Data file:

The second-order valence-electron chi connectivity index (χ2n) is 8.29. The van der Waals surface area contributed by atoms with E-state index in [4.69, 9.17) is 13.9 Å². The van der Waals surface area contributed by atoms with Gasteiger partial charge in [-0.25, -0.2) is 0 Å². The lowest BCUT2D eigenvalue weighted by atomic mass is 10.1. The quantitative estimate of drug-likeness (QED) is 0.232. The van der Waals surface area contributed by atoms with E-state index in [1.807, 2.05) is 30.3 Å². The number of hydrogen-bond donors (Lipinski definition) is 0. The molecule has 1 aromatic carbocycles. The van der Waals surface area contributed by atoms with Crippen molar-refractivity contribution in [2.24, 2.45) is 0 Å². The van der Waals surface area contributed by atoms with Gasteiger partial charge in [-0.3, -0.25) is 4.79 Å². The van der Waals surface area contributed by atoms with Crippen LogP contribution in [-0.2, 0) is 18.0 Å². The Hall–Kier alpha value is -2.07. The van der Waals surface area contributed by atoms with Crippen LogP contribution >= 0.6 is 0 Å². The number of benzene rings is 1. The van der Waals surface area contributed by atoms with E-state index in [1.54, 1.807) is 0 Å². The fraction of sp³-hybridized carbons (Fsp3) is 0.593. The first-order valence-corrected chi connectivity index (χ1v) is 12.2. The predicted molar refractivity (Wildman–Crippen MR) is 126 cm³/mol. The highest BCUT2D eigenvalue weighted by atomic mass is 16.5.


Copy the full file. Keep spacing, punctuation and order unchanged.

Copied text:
The second-order valence-electron chi connectivity index (χ2n) is 8.29. The van der Waals surface area contributed by atoms with E-state index in [4.69, 9.17) is 13.9 Å². The van der Waals surface area contributed by atoms with Gasteiger partial charge in [-0.25, -0.2) is 0 Å². The lowest BCUT2D eigenvalue weighted by atomic mass is 10.1. The quantitative estimate of drug-likeness (QED) is 0.232. The van der Waals surface area contributed by atoms with E-state index in [1.807, 2.05) is 30.3 Å². The number of hydrogen-bond donors (Lipinski definition) is 0. The molecule has 1 aromatic carbocycles. The van der Waals surface area contributed by atoms with Crippen molar-refractivity contribution in [2.24, 2.45) is 0 Å². The van der Waals surface area contributed by atoms with Gasteiger partial charge in [-0.3, -0.25) is 4.79 Å². The van der Waals surface area contributed by atoms with Crippen LogP contribution in [-0.2, 0) is 18.0 Å². The Hall–Kier alpha value is -2.07. The van der Waals surface area contributed by atoms with Crippen LogP contribution >= 0.6 is 0 Å². The number of benzene rings is 1. The van der Waals surface area contributed by atoms with E-state index in [1.54, 1.807) is 0 Å². The fraction of sp³-hybridized carbons (Fsp3) is 0.593. The first-order valence-corrected chi connectivity index (χ1v) is 12.2. The predicted molar refractivity (Wildman–Crippen MR) is 126 cm³/mol. The highest BCUT2D eigenvalue weighted by atomic mass is 16.5.